Warped Tour still sucking devotion and sweat from the sneakered set 

Vans Warped Tour w. 3OH!3, A Day to Remember, Gym Class Heroes, Asking Alexandria, The Devil Wears Prada, and more



Noon Sun, June 26

AT&T Center

One AT&T Center

(800) 745-3000


This experience is not for the faint of heart (or eardrum). By definition, “warped” means “to cause to become abnormal or strange; have a distorting effect on; to turn from a correct or proper course.” The amount of bodily fluids expended each year by sneakered scenesters is evidence enough of the impressive loyalty to the hodgepodge of bands and Warped Tour itself. But don’t get it twisted — it is bigger than a freak show, more than mindless radio, and smarter than those who stereotype it. The tour, which celebrated its Sweet Sixteen last year, sells hundreds of thousands of tickets annually, packing major cities’ biggest venues with a reliability that is hard to come by.

A mid-’90s brainchild of entrepreneur Kevin Lyman, the project joined forces with skateboarding/BMX shoe manufacturing giant Vans to create one sweaty spectacle. Propelled by big brands with budgets, Lyman’s original conception found success by creating a popular home base for fans of ska and punk — genres that, at the time, were still relatively underground phenomena — and it continues to evolve annually under his general direction. Lyman was inspired by shows that pioneered the music-skating nexus and named the tour after the now-defunct Warp magazine.

The appeal verges on mainstream but maintains an edginess that keeps it central on the radar for younger, raucous demographics. All day, 10 stages play host to a soundtrack that paints the perfect picture of sensory overload. Despite criticism of rampant commercialism and a tendency toward cacophonous chaos, the tour continues to employ an insightful, open-minded model that gives U.S. and, as of 1998, international crowds exposure to a multitude of musicians.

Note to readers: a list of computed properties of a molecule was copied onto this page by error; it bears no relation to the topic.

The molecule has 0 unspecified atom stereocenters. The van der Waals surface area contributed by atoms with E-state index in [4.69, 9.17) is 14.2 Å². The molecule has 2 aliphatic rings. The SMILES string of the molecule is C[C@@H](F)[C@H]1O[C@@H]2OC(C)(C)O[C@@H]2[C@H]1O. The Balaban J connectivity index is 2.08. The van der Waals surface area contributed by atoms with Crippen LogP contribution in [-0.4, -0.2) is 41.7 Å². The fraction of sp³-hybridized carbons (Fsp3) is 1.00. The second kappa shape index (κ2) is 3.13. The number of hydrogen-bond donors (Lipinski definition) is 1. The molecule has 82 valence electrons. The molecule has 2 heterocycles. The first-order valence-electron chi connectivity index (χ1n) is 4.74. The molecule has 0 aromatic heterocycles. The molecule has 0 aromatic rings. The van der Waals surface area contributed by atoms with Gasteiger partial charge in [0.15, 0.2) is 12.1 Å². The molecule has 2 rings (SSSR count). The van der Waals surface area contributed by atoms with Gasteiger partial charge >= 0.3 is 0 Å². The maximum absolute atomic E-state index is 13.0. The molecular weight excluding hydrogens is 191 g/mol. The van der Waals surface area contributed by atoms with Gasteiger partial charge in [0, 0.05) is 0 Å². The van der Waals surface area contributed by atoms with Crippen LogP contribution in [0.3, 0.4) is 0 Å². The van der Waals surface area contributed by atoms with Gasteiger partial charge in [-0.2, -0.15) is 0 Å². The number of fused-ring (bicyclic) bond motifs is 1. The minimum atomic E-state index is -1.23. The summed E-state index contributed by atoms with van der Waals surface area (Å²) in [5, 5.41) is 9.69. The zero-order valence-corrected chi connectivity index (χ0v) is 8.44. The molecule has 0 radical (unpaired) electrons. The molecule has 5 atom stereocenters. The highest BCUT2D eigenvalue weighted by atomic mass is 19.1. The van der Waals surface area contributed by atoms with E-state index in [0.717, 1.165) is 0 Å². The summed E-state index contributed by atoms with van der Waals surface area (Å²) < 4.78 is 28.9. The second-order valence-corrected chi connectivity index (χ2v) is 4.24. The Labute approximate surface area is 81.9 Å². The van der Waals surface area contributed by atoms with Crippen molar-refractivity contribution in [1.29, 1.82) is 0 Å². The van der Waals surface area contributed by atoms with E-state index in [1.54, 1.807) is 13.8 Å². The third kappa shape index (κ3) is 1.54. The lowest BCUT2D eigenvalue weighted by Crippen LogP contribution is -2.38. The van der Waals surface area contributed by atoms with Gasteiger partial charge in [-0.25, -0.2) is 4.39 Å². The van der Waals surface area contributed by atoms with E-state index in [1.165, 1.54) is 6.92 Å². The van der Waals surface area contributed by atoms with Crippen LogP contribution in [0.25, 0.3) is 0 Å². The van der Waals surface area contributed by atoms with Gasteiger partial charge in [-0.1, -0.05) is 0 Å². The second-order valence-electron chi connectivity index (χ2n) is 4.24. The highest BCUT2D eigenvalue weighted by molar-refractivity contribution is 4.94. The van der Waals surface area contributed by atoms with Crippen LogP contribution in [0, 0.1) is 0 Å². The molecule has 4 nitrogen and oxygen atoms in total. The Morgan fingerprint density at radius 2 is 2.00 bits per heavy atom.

There are the throwbacks, like tour veterans Less Than Jake, Sum 41, and Simple Plan, whose rabid fans show up in droves with an old-school passion for hard skanking. Ska legends Less Than Jake continue to prove why they’ve been a mainstay power since their first Warped Tour appearance in 1997.

“We have a huge cross-section of people included in our fan base, and people are always excited to hear us play,” says Less Than Jake sax player Peter “J.R.” Wasilewski. “It’s fun. [Warped Tour] is great for up-and-coming bands. Kevin [Lyman] has always had his finger on the pulse of the underground.” Wasilewski added that the tour’s atmosphere is different from that of a trade show like Austin’s South by Southwest simply because it is an actual tour, not a “drunken orgy for a bunch of industry people.”

Anthemic electronics by the duo 3OH!3 and the edgy sweetness of Paramore (skipping the San Antonio date … lame) are featured in 2011. But there are also groups that get stereotyped for “selling out” — Fall Out Boy, Katy Perry, My Chemical Romance, and others have gone on to enjoy massive mainstream success after their days playing on Warped Tour. “I saw Eminem get pelted with bottles in ’99, and look at him now!” said Wasilewski.

“Festivals are great because they are ‘occasions’ for the people going to them,” said Nathaniel ‘Nat’ Motte, from 3OH!3, a band that started touring with Warped in 2008 to great response. “People tend to be in a party mood, which really suits our music. I spend a ton of time orchestrating our live show to be, in my eyes, just the right combination of programmed elements, live instrumentation, and singing. I think that we have managed to keep that open, anyone-can-come-party atmosphere, as well as create a live sound that is big, heavy, and interesting.”

The bands that fall into the niche groups are incredibly loyal to specific, hard-to-stomach sounds — their fans are hardcore, figuratively and literally (or is it metalcore? Grindcore? Thrashcore?), and will most likely be found sneering at “poseurs.” Groups like the gothic Black Veil Brides and screamo I Set My Friends On Fire belong in this set with their attention to the slightest differences in genre stylistics.

Then there are the randoms. Often less abrasive, the music coming from this group of varied genres includes that of nerdcore rapper MC Lars and folk-punk outfit Larry And His Flask. Lars is a self-professed laptop-music junkie who garners appeal from the geeks with swag. “I take a light-hearted approach to being anti-establishment,” said MC Lars. “You’ve gotta question the powers that be so they can’t take themselves too seriously. Kevin [Lyman] understands the approach and encourages the discussion ... I’m just trying to express myself in this crazy, postmodern world.”

“[Warped Tour] isn’t traditionally our sound, but it’s a great mix,” said bassist Jon Wasleske, of alt-rock band Windsor Drive. “We’re excited to meet new bands, reunite with [rock group] Terrible Things and use the tour as a networking tool.” The guys got a taste for the game playing a single set at 2009’s Warped and will have the full-blown touring experience this year.

To little folks with big dreams, the glory of Warped Tour seems attainable, though riding on a bus in a giant convoy for weeks on end in the summer hardly seems glamorous. Regardless of who’s listening or what they take away, the bottom line is that many bands would remain completely unknown without the Warped stage to launch from. •




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